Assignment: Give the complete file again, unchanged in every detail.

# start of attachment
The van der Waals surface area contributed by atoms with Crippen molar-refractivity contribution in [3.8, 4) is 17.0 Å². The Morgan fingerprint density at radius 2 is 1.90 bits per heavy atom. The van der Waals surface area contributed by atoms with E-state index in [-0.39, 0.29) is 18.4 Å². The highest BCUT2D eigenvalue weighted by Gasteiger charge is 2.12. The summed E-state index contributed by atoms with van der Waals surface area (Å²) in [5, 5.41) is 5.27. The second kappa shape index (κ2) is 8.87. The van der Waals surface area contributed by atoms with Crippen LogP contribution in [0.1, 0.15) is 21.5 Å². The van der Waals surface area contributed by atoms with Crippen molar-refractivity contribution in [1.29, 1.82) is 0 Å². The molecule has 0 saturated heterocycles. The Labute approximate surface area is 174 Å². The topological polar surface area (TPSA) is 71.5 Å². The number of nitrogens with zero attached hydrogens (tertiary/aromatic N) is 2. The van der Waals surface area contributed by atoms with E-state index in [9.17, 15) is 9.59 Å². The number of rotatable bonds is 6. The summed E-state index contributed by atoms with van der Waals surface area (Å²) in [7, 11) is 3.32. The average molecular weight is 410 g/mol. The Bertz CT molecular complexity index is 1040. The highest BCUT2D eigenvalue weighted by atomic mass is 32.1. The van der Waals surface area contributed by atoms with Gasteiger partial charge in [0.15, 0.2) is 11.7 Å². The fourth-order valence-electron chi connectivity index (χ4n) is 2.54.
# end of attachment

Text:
The van der Waals surface area contributed by atoms with Crippen molar-refractivity contribution in [3.8, 4) is 17.0 Å². The Morgan fingerprint density at radius 2 is 1.90 bits per heavy atom. The van der Waals surface area contributed by atoms with E-state index in [-0.39, 0.29) is 18.4 Å². The highest BCUT2D eigenvalue weighted by Gasteiger charge is 2.12. The summed E-state index contributed by atoms with van der Waals surface area (Å²) in [5, 5.41) is 5.27. The second kappa shape index (κ2) is 8.87. The van der Waals surface area contributed by atoms with Crippen LogP contribution in [0.1, 0.15) is 21.5 Å². The van der Waals surface area contributed by atoms with Crippen molar-refractivity contribution in [1.29, 1.82) is 0 Å². The molecule has 0 saturated heterocycles. The Labute approximate surface area is 174 Å². The topological polar surface area (TPSA) is 71.5 Å². The number of nitrogens with zero attached hydrogens (tertiary/aromatic N) is 2. The van der Waals surface area contributed by atoms with E-state index in [9.17, 15) is 9.59 Å². The number of rotatable bonds is 6. The summed E-state index contributed by atoms with van der Waals surface area (Å²) in [7, 11) is 3.32. The average molecular weight is 410 g/mol. The Bertz CT molecular complexity index is 1040. The highest BCUT2D eigenvalue weighted by atomic mass is 32.1. The van der Waals surface area contributed by atoms with Gasteiger partial charge in [0.15, 0.2) is 11.7 Å². The fourth-order valence-electron chi connectivity index (χ4n) is 2.54.